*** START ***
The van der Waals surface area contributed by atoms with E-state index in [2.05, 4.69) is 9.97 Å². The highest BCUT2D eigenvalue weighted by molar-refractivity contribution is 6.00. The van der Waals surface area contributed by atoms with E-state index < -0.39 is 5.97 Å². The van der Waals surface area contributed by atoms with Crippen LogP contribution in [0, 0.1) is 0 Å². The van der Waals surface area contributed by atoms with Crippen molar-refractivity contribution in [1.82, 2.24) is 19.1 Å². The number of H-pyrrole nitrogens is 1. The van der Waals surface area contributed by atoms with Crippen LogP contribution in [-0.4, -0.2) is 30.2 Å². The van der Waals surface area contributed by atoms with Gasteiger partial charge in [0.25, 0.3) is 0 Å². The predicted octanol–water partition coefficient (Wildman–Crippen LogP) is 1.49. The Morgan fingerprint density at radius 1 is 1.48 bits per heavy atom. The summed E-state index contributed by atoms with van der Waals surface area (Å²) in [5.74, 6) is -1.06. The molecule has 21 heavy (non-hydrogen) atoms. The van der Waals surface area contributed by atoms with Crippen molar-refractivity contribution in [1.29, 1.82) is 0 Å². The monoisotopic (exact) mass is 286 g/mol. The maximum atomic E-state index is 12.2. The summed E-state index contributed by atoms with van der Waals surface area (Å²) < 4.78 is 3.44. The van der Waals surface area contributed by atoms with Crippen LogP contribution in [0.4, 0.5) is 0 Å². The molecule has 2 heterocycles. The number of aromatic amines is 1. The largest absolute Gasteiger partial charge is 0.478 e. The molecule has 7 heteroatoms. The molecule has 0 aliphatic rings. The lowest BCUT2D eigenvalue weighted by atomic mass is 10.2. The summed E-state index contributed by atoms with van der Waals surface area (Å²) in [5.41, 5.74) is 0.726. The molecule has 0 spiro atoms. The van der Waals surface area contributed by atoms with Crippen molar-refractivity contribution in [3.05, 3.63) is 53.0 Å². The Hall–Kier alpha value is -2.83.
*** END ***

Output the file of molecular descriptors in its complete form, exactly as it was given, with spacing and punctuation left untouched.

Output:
The van der Waals surface area contributed by atoms with E-state index in [2.05, 4.69) is 9.97 Å². The highest BCUT2D eigenvalue weighted by molar-refractivity contribution is 6.00. The van der Waals surface area contributed by atoms with E-state index < -0.39 is 5.97 Å². The van der Waals surface area contributed by atoms with Crippen LogP contribution in [0, 0.1) is 0 Å². The van der Waals surface area contributed by atoms with Crippen molar-refractivity contribution in [1.82, 2.24) is 19.1 Å². The number of H-pyrrole nitrogens is 1. The van der Waals surface area contributed by atoms with Crippen LogP contribution in [-0.4, -0.2) is 30.2 Å². The van der Waals surface area contributed by atoms with Gasteiger partial charge in [0.25, 0.3) is 0 Å². The predicted octanol–water partition coefficient (Wildman–Crippen LogP) is 1.49. The Morgan fingerprint density at radius 1 is 1.48 bits per heavy atom. The summed E-state index contributed by atoms with van der Waals surface area (Å²) in [5.74, 6) is -1.06. The molecule has 21 heavy (non-hydrogen) atoms. The van der Waals surface area contributed by atoms with Crippen molar-refractivity contribution in [1.29, 1.82) is 0 Å². The monoisotopic (exact) mass is 286 g/mol. The maximum atomic E-state index is 12.2. The summed E-state index contributed by atoms with van der Waals surface area (Å²) < 4.78 is 3.44. The van der Waals surface area contributed by atoms with Crippen LogP contribution in [0.4, 0.5) is 0 Å². The molecule has 2 heterocycles. The number of aromatic amines is 1. The largest absolute Gasteiger partial charge is 0.478 e. The molecule has 7 heteroatoms. The molecule has 0 aliphatic rings. The lowest BCUT2D eigenvalue weighted by atomic mass is 10.2. The summed E-state index contributed by atoms with van der Waals surface area (Å²) in [5.41, 5.74) is 0.726. The molecule has 0 spiro atoms. The van der Waals surface area contributed by atoms with Crippen molar-refractivity contribution in [3.05, 3.63) is 53.0 Å². The Hall–Kier alpha value is -2.83.